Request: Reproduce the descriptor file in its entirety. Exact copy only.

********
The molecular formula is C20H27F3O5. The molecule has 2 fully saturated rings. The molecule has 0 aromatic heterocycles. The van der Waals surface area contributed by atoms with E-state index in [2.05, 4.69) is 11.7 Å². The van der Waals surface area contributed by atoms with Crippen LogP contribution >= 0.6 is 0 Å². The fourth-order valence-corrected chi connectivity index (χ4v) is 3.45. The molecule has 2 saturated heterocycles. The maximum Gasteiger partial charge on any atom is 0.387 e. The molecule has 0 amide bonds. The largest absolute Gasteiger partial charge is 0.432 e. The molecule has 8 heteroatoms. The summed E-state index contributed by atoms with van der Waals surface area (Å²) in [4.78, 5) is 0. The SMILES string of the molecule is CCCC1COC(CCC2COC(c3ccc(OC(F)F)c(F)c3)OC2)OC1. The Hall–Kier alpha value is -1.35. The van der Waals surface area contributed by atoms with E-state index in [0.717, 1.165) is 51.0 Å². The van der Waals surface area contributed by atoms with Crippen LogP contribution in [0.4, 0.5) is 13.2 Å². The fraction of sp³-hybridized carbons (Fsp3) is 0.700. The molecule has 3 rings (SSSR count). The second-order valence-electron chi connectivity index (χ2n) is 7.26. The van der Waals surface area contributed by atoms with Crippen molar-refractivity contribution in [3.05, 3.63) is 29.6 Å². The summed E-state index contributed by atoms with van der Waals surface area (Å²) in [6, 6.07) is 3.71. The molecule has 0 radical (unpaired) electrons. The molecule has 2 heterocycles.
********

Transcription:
The molecular formula is C20H27F3O5. The molecule has 2 fully saturated rings. The molecule has 0 aromatic heterocycles. The van der Waals surface area contributed by atoms with E-state index in [2.05, 4.69) is 11.7 Å². The van der Waals surface area contributed by atoms with Crippen LogP contribution >= 0.6 is 0 Å². The fourth-order valence-corrected chi connectivity index (χ4v) is 3.45. The molecule has 2 saturated heterocycles. The maximum Gasteiger partial charge on any atom is 0.387 e. The molecule has 0 amide bonds. The largest absolute Gasteiger partial charge is 0.432 e. The molecule has 8 heteroatoms. The summed E-state index contributed by atoms with van der Waals surface area (Å²) in [4.78, 5) is 0. The SMILES string of the molecule is CCCC1COC(CCC2COC(c3ccc(OC(F)F)c(F)c3)OC2)OC1. The Hall–Kier alpha value is -1.35. The van der Waals surface area contributed by atoms with E-state index in [0.717, 1.165) is 51.0 Å². The van der Waals surface area contributed by atoms with Crippen LogP contribution in [0.4, 0.5) is 13.2 Å². The fraction of sp³-hybridized carbons (Fsp3) is 0.700. The molecule has 3 rings (SSSR count). The second-order valence-electron chi connectivity index (χ2n) is 7.26. The van der Waals surface area contributed by atoms with Crippen molar-refractivity contribution in [3.05, 3.63) is 29.6 Å². The summed E-state index contributed by atoms with van der Waals surface area (Å²) in [6, 6.07) is 3.71. The molecule has 0 radical (unpaired) electrons. The molecule has 2 heterocycles.